Nutrition Reviews. 2014;72:162-179
There is increasing interest in the effects of nutrition on cognitive function. Experts in cognitive and nutrition sciences published guidelines for choosing the most suitable tests for measuring cognitive function in nutritional intervention studies.
There is increasing academic and commercial interest in the effects of particular foods and/or nutrients on cognitive function. This interest comes from the desire to understand how cognitive performance may be influenced by nutrition during the life course, from early neuro-development to age-associated cognitive decline due to neurodegeneration, as well as from an interest in “optimising” cognitive performance. A first step in determining if and how foods/nutrients may exert a significant influence on cognition is to have a battery of tests that can be used in experimental trials as valid surrogates or markers of the neural and metabolic processes underlying cognitive performance. Crucially, tests chosen to measure cognitive function should have the support of a consensus within the scientific community that supports their use in evidence for consideration of nutritional benefit claims by expert panels such as the European Food Safety Authority (EFSA) and the US Food and Drug Administration (FDA).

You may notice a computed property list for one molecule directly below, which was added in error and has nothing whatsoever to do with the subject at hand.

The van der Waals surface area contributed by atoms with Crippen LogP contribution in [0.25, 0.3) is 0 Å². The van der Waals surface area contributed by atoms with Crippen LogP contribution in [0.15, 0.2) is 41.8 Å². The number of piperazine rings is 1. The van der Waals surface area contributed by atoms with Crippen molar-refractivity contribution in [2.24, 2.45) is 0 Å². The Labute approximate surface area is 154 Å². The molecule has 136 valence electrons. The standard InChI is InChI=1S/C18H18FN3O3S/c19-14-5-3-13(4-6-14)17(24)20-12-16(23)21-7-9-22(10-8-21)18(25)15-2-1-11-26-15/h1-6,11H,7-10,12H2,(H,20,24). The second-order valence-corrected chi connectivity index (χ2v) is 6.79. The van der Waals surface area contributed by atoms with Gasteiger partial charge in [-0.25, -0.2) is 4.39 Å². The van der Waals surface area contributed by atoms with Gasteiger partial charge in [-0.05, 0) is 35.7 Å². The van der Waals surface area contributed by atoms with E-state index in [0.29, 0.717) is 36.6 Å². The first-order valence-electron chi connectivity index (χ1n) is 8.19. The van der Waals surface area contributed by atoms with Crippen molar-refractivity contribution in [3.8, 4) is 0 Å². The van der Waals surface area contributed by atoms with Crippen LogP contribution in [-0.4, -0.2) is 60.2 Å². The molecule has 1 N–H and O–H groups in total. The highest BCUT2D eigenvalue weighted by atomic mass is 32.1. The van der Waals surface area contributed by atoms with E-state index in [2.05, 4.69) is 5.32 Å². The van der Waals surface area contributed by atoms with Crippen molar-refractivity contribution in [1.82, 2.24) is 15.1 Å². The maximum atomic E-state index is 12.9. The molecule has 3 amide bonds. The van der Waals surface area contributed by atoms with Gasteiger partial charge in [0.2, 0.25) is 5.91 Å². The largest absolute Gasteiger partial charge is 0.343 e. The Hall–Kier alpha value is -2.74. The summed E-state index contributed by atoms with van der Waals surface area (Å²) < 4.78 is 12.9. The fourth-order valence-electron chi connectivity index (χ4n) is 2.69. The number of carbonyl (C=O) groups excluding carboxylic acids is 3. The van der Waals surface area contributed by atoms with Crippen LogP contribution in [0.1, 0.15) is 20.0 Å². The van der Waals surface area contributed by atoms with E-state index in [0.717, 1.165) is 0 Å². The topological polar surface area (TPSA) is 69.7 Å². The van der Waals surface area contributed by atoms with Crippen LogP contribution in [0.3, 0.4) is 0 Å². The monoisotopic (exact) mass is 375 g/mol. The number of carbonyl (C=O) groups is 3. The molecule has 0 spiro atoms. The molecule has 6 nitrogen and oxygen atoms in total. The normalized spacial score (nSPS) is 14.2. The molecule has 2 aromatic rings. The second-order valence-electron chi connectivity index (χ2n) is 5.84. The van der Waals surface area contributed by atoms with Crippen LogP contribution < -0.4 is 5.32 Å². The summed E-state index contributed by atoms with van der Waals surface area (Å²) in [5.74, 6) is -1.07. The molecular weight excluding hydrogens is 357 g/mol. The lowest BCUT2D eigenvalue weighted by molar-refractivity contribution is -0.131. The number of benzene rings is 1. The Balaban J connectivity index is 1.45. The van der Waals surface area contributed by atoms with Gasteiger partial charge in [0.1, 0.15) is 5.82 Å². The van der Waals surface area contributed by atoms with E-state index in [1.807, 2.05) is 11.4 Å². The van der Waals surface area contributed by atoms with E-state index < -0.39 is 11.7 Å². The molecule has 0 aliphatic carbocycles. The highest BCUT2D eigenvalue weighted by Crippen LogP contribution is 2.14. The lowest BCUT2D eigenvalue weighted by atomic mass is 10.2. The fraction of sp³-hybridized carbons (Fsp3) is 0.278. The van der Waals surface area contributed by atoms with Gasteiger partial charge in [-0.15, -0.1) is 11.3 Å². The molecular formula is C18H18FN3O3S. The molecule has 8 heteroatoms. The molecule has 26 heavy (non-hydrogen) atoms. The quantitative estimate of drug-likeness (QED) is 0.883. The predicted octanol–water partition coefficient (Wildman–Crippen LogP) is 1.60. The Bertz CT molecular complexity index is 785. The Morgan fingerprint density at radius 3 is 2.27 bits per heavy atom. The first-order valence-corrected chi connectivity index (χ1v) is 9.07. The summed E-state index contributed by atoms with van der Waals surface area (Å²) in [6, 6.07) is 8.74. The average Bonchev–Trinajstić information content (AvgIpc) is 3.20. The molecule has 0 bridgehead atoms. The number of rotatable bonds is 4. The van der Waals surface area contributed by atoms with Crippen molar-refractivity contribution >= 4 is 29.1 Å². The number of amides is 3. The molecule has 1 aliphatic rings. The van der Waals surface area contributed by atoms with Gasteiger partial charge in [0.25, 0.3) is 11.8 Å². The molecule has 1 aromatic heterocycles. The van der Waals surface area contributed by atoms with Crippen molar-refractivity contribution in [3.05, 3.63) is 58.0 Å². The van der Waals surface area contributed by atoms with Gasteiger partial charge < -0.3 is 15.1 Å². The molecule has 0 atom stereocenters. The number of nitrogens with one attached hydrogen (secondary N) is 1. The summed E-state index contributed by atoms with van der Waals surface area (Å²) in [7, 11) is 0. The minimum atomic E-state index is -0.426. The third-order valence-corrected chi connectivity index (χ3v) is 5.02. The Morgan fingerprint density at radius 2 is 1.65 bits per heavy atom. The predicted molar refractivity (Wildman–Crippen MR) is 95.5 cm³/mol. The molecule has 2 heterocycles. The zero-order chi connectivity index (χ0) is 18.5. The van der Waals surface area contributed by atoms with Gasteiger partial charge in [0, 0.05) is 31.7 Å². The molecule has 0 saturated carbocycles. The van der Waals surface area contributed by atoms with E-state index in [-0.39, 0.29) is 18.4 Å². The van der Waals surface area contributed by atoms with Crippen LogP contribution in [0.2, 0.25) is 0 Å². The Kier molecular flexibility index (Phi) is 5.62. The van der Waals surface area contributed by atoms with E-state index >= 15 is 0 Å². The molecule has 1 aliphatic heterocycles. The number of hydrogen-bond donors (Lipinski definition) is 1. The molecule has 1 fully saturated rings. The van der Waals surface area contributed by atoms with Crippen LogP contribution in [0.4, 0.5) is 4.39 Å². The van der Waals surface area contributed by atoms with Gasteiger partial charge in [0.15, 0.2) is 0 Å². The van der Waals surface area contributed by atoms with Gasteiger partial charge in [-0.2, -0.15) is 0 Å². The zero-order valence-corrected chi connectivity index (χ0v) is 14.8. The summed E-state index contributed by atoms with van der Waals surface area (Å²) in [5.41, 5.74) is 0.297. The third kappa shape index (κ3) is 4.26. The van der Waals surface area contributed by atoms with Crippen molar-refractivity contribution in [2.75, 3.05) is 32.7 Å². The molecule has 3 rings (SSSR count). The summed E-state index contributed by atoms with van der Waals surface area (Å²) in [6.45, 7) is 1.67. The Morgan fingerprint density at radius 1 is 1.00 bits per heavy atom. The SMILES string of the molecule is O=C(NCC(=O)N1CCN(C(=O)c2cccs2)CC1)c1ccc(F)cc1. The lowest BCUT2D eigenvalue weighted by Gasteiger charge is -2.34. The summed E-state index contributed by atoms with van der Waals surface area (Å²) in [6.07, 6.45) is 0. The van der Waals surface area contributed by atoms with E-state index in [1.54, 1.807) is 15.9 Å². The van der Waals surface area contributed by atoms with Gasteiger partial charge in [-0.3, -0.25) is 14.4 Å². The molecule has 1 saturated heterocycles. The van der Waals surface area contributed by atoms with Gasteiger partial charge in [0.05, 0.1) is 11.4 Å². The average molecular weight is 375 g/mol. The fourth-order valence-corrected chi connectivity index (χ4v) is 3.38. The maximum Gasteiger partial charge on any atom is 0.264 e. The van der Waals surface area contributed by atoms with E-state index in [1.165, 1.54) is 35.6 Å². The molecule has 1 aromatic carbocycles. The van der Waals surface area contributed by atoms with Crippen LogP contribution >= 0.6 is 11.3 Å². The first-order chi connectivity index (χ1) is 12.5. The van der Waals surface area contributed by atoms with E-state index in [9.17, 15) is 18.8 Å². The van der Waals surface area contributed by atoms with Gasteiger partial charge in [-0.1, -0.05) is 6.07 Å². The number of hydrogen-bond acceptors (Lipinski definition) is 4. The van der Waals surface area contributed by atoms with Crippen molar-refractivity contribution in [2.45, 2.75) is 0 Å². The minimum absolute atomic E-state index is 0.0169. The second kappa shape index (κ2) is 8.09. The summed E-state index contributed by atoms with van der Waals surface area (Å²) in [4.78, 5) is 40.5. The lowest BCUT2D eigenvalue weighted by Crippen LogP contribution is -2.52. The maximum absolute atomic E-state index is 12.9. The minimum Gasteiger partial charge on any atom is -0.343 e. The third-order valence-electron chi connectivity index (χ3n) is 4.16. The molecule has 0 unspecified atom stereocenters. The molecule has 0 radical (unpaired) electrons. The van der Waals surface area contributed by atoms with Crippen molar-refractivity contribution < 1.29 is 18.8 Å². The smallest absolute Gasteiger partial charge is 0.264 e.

ILSI Europe recently published guidelines on methodologies for long-term nutritional intervention studies on cognition. However, it was decided that a more in-depth survey of cognitive domains and criteria for the choice of the most suitable tests for these types of trials was still needed. In this report, guidelines for nutritional intervention studies relating to effects on brain function as measured by cognitive performance are provided. Recommendations show how the essential criteria for validation can be applied in assessing cognitive tests to select the most suitable ones for a proposed nutritional intervention study. Cognitive tests used in a range of nutrient intervention trials to show frequency of use and outcome are also summarised by domain. The material in this review serves as a background and guidance document for nutritionists, neuropsychologists, psychiatrists, and neurologists interested in assessing mental health in terms of cognitive test performance and for scientists wishing to test the effects of food or food components on cognitive function.
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